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  • Conservative_management_of_Covid_R2_NP

    Rights statement: This is the author’s version of a work that was accepted for publication in Journal of Pain and Symptom Management. Changes resulting from the publishing process, such as peer review, editing, corrections, structural formatting, and other quality control mechanisms may not be reflected in this document. Changes may have been made to this work since it was submitted for publication. A definitive version was subsequently published in Journal of Pain and Symptom Management, 60, 1, 2020 DOI: 10.1016/j.jpainsymman.2020.03.030

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    Available under license: CC BY-NC: Creative Commons Attribution-NonCommercial 4.0 International License

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Conservative Management of COVID-19 Patients—Emergency Palliative Care in Action

Research output: Contribution to journalJournal articlepeer-review

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<mark>Journal publication date</mark>1/07/2020
<mark>Journal</mark>Journal of Pain and Symptom Management
Issue number1
Volume60
Number of pages4
Pages (from-to)e27-e30
Publication StatusPublished
Early online date8/04/20
<mark>Original language</mark>English

Abstract

CONTEXT: The COVID-19 pandemic is spreading across the world. Many patients will not be suitable for mechanical ventilation owing to the underlying health conditions, and they will require a conservative approach including palliative care management for their important symptom burden.

OBJECTIVES: To develop a management plan for patients who are not suitable for mechanical ventilation that is tailored to the stage their COVID-19 disease.

METHODS: Patients were identified as being stable, unstable, or at the end of life using the early warning parameters for COVID-19. Furthermore, a COVID-19-specific assessment tool was developed locally, focusing on key symptoms observed in this population which assess dyspnoea, distress, and discomfort. This tool helped to guide the palliative care management as per patients' disease stage.

RESULTS: A management plan for all patients' (stable, unstable, end of life) was created and implemented in acute hospitals. Medication guidelines were based on the limitations in resources and availability of drugs. Staff members who were unfamiliar with palliative care required simple, clear instructions to follow including medications for key symptoms such as dyspnoea, distress, fever, and discomfort. Nursing interventions and family involvement were adapted as per patients' disease stage and infection control requirements.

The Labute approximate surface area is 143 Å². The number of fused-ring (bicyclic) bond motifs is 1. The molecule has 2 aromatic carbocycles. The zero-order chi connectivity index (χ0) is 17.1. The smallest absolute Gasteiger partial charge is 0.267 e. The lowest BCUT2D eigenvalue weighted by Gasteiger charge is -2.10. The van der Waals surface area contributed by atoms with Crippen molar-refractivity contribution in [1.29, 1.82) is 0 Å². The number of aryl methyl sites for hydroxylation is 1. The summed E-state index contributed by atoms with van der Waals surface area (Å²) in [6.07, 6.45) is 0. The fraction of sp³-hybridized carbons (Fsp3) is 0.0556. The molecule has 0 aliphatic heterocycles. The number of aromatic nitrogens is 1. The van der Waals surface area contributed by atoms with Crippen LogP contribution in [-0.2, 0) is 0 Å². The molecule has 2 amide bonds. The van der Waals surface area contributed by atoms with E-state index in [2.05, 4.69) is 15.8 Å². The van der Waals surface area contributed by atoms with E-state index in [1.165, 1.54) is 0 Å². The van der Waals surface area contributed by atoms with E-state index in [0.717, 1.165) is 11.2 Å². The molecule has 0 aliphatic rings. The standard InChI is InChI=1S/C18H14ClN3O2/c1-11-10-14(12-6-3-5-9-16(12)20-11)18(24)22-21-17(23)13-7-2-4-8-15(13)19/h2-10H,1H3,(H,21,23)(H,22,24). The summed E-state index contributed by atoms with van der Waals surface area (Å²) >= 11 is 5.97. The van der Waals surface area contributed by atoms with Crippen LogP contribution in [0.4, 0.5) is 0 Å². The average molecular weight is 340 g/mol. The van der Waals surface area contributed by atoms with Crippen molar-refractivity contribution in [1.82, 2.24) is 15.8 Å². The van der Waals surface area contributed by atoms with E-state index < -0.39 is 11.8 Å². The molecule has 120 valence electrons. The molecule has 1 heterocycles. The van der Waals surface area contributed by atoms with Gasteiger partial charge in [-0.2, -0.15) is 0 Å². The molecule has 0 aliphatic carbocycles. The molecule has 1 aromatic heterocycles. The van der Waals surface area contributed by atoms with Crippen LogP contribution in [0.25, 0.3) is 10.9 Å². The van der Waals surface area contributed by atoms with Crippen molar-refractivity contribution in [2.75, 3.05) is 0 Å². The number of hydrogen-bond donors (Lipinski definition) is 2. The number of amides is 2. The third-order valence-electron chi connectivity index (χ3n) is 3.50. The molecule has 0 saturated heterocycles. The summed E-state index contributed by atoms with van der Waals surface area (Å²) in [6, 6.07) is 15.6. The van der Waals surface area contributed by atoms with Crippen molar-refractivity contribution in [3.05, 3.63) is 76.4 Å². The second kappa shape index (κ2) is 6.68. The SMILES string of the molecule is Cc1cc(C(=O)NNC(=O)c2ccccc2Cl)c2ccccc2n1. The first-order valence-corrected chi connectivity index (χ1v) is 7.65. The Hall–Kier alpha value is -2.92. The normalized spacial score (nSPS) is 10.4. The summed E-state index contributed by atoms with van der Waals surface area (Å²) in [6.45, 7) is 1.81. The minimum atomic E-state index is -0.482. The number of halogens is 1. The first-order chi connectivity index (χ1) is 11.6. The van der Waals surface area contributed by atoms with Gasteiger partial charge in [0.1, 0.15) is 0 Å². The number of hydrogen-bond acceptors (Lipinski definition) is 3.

CONCLUSION: Palliative care during the COVID-19 pandemic needs to adapt to an emergency style of palliative care as patients can deteriorate rapidly and require quick decisions and clear treatment plans. These need to be easily followed up by generalist staff members caring for these patients. Furthermore, palliative care should be at the forefront to help make the best decisions, give care to families, and offer spiritual support.

Bibliographic note

This is the author’s version of a work that was accepted for publication in Journal of Pain and Symptom Management. Changes resulting from the publishing process, such as peer review, editing, corrections, structural formatting, and other quality control mechanisms may not be reflected in this document. Changes may have been made to this work since it was submitted for publication. A definitive version was subsequently published in Journal of Pain and Symptom Management, 60, 1, 2020 DOI: 10.1016/j.jpainsymman.2020.03.030